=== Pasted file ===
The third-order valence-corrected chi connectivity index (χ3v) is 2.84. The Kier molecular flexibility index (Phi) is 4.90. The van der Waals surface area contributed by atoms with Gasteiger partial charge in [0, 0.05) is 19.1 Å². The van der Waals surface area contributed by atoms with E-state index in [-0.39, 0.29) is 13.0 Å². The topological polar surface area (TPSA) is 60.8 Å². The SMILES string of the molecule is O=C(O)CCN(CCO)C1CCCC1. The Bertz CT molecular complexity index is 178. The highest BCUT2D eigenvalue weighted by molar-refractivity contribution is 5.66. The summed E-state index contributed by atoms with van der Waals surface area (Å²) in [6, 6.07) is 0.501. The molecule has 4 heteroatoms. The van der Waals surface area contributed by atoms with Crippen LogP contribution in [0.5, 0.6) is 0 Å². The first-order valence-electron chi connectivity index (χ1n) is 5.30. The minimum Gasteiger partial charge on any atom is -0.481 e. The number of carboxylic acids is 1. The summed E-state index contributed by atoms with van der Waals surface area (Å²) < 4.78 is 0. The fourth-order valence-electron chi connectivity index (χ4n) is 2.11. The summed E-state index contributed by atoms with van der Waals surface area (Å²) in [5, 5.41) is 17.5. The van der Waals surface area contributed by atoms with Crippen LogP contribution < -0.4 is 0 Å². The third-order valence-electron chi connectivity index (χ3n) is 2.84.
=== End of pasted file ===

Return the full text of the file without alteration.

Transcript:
The third-order valence-corrected chi connectivity index (χ3v) is 2.84. The Kier molecular flexibility index (Phi) is 4.90. The van der Waals surface area contributed by atoms with Gasteiger partial charge in [0, 0.05) is 19.1 Å². The van der Waals surface area contributed by atoms with E-state index in [-0.39, 0.29) is 13.0 Å². The topological polar surface area (TPSA) is 60.8 Å². The SMILES string of the molecule is O=C(O)CCN(CCO)C1CCCC1. The Bertz CT molecular complexity index is 178. The highest BCUT2D eigenvalue weighted by molar-refractivity contribution is 5.66. The summed E-state index contributed by atoms with van der Waals surface area (Å²) in [6, 6.07) is 0.501. The molecule has 4 heteroatoms. The van der Waals surface area contributed by atoms with Crippen LogP contribution in [0.5, 0.6) is 0 Å². The first-order valence-electron chi connectivity index (χ1n) is 5.30. The minimum Gasteiger partial charge on any atom is -0.481 e. The number of carboxylic acids is 1. The summed E-state index contributed by atoms with van der Waals surface area (Å²) < 4.78 is 0. The fourth-order valence-electron chi connectivity index (χ4n) is 2.11. The summed E-state index contributed by atoms with van der Waals surface area (Å²) in [5, 5.41) is 17.5. The van der Waals surface area contributed by atoms with Crippen LogP contribution < -0.4 is 0 Å². The third-order valence-electron chi connectivity index (χ3n) is 2.84.